LITTLE VILLAGE — When Hilco’s massive Target warehouse opens at the old Crawford coal plant later this year, truck drivers going to and from the facility will be banned from driving through neighborhood streets, according to the area alderman.
Following public pressure, Ald. Michael Rodriguez (22nd) announced Thursday drivers with diesel trucks arriving at and leaving the facility, 3501 S. Pulaski Road, will not be allowed to travel through residential portions of the area.
“I am happy to report that my office has convinced the city to add new language to the Planned Development site document, that mandates that trucks will only be allowed to travel back and forth between the I-55 Pulaski exit and the warehouse — not into residential areas of Little Village,” Rodriguez wrote on Facebook.
Concerns brought about by community groups and residents prompted the changes, Rodriguez told Block Club. In addition to the traffic rules, city officials agreed to remove a 2,500-gallon fuel tank with a filling station from the site, another critical change residents demanded for more than a year, according to a letter from the city’s Department of Planning and Development.
Mi Villita member Yovanny Cabarcas said the traffic restrictions are a “victory for the community.” This “small victory” is an example of community organizing forcing public officials to respond to residents’ concerns, Cabarcas said.
Cabarcas hopes this inspires more people to become more engaged and put pressure on elected officials to prioritize the needs of residents over private industry.
Before the warehouse was approved, residents and community groups raised concerns more truck traffic would add to existing congestion and bring more pollution to the neighborhood. The project was approved in 2018 with the support of outgoing Ald. Ricardo Muñoz despite vehement objections from neighbors and activists.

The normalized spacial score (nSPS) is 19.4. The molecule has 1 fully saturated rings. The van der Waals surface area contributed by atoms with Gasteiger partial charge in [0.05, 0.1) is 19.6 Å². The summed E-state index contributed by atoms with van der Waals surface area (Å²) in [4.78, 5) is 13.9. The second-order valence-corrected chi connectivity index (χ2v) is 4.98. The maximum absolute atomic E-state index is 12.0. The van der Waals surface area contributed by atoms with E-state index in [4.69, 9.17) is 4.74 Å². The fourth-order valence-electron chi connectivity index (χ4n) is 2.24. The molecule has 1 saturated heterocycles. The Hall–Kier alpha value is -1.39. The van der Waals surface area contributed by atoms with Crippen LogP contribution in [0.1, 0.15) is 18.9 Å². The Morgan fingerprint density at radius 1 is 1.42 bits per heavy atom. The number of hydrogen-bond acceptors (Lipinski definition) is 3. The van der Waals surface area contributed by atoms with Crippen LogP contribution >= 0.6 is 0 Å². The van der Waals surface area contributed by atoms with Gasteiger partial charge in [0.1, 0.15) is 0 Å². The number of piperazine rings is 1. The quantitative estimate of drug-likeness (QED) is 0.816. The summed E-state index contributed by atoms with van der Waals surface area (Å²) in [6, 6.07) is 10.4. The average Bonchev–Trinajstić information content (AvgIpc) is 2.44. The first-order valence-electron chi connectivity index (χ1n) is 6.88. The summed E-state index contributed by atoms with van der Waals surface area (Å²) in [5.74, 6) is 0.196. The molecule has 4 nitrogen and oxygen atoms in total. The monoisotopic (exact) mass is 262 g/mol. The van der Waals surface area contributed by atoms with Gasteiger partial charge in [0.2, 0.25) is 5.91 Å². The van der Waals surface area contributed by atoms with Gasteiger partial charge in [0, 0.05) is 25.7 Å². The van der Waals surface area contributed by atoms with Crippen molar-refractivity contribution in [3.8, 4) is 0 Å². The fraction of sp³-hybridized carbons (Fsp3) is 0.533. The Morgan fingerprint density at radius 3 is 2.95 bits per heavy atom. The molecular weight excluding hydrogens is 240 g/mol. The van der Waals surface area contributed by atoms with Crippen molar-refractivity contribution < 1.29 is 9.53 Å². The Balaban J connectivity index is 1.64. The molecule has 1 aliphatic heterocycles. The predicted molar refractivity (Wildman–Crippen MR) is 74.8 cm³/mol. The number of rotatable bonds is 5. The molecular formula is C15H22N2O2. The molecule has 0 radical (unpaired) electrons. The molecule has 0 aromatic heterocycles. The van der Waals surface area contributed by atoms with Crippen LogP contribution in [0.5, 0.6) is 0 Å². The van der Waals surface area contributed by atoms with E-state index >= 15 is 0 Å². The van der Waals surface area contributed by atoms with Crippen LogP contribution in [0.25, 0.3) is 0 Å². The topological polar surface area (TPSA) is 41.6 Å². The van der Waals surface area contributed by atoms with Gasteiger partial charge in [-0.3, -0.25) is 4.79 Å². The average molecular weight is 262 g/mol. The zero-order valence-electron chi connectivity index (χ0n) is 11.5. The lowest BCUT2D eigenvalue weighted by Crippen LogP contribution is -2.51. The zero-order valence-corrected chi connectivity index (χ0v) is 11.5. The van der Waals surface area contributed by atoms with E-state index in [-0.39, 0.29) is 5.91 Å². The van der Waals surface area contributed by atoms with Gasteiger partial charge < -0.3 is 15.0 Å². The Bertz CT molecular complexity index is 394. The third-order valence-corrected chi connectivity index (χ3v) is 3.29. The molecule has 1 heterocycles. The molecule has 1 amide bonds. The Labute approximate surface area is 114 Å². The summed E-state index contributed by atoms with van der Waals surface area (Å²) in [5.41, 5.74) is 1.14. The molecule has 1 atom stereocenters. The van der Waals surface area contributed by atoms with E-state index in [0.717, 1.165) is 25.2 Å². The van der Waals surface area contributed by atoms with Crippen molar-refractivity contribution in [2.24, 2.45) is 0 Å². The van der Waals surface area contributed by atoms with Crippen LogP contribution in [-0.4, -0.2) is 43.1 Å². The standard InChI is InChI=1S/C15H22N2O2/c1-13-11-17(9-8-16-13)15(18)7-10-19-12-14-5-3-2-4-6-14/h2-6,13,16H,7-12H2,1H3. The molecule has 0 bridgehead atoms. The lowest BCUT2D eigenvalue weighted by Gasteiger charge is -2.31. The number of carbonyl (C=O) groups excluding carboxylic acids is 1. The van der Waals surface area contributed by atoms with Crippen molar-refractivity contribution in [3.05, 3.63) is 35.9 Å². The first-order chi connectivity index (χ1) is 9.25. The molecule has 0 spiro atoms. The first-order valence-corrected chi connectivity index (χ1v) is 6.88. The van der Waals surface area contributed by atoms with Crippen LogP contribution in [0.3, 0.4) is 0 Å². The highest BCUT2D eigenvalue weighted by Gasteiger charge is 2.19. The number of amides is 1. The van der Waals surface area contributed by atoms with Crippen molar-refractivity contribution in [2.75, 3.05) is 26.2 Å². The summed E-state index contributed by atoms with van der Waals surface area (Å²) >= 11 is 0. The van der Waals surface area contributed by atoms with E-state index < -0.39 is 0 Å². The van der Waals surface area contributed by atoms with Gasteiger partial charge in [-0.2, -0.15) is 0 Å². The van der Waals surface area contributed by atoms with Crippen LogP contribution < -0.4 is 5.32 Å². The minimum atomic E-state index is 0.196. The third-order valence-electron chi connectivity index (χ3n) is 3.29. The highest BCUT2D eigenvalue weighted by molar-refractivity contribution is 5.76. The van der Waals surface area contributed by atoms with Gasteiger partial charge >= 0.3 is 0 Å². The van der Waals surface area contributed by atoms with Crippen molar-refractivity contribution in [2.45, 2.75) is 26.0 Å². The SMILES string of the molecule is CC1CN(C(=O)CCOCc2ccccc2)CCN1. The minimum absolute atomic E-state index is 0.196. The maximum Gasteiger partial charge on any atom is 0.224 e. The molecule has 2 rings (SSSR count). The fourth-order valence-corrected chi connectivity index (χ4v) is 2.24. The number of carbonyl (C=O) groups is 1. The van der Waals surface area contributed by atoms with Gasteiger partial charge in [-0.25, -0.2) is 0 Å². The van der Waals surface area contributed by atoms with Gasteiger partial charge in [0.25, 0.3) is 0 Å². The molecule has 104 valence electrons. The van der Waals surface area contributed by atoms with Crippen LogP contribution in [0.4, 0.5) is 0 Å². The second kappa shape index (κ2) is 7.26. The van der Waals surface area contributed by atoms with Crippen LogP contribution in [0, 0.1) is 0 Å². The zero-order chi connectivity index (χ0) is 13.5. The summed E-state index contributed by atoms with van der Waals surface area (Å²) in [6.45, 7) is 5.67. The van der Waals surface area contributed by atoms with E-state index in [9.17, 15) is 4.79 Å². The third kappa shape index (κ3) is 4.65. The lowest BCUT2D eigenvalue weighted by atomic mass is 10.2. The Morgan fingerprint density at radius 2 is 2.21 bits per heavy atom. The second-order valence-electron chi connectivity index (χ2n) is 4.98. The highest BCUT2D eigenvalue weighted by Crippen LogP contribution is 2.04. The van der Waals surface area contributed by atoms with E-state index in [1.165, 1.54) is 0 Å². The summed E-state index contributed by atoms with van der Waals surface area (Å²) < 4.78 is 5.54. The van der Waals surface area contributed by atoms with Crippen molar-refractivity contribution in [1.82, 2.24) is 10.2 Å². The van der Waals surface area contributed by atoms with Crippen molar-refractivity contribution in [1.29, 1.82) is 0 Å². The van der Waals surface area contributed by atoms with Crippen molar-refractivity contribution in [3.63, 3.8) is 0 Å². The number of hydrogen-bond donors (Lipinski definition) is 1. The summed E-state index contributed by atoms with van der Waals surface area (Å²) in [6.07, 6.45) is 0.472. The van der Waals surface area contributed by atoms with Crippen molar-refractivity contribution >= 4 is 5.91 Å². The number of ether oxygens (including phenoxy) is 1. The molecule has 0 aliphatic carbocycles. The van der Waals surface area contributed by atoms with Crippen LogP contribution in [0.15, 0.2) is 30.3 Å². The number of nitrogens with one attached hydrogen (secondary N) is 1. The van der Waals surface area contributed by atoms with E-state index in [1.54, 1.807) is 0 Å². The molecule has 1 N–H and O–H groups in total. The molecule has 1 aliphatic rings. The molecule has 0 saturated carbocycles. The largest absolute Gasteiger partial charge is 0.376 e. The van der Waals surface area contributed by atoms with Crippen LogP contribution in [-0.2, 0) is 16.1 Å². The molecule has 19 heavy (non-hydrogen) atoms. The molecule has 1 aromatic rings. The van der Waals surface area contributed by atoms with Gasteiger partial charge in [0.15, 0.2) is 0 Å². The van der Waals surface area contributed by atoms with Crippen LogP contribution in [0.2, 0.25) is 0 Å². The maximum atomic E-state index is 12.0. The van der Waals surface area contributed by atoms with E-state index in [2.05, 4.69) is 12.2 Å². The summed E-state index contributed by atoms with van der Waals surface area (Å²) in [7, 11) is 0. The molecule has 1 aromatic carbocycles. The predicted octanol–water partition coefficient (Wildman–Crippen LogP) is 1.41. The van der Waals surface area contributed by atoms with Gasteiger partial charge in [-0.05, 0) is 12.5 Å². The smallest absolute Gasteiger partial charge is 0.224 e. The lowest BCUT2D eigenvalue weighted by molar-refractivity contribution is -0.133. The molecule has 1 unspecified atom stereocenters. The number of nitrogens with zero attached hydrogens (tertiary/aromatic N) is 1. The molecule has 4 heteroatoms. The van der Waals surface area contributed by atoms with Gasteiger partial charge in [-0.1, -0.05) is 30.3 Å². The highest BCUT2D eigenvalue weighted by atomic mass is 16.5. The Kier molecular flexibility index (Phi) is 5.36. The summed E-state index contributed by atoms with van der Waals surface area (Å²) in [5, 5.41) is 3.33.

The demolition of the Hilco Redevelopment Partners site has been mired in controversy after a worker plummeted to his death and a botched implosion of the smokestack left the neighborhood covered in a cloud of dust.
Another change to the Planned Development includes increasing the size of the warehouse by more than 303,000 square feet at the request of the developer.
“With regards to your request, the Department of Planning and Development has determined that allowing these modifications will not create an adverse impact on the Planned Development or surrounding neighborhood, will not result in an increase in the bulk or density and will not change the character of the development, and therefore would constitute a minor change,” a city official wrote in approving the changes.
Now that the traffic rules are in place, neighbors and organizers are focusing their attention on how city officials will enforce them.
Rodriguez said traffic signs will be erected directing truck drivers away from residential streets and toward the expressway. He plans to work with community groups and residents to push Target, which will lease the space, to educate their drivers on the rules. He also plans to work with 10th District police on enforcement when necessary.
But Lucky Camargo, a member of Mi Villita, said existing signs don’t deter drivers from going through the neighborhood.
“There are weight limits and no truck signs on some streets, but there is no enforcement. It’s just a sign,” Camargo said. “It’s interesting that the city has these red light and speed cameras to catch people running red lights. But there is no equal enforcement for these trucks.”
While Camargo was pleased by the changes, she said these restrictions aren’t a solution. The city needs to “overhaul zoning practices” to better protect residents of Little Village from air pollution, Camargo said.
Kim Wasserman, executive director of the Little Village Environment Organization, said the changes don’t eliminate the pollution stemming from hundreds of trucks coming into the neighborhood.
“We have massive concerns of air quality during peak hours blowing through Little Village or Archer Heights,” Wasserman said.
The environmental group also worries about enforcement plans and whether the responsibility would fall on Target and not the drivers, who are sometimes private contractors, Wasserman said. There needs to be alternatives to using police for enforcement so drivers aren’t harassed, she said.
“As much as we don’t want these trucks driving through the neighborhoods, we don’t want drivers baring the brunt of bad decisions by developers,” Wasserman said.
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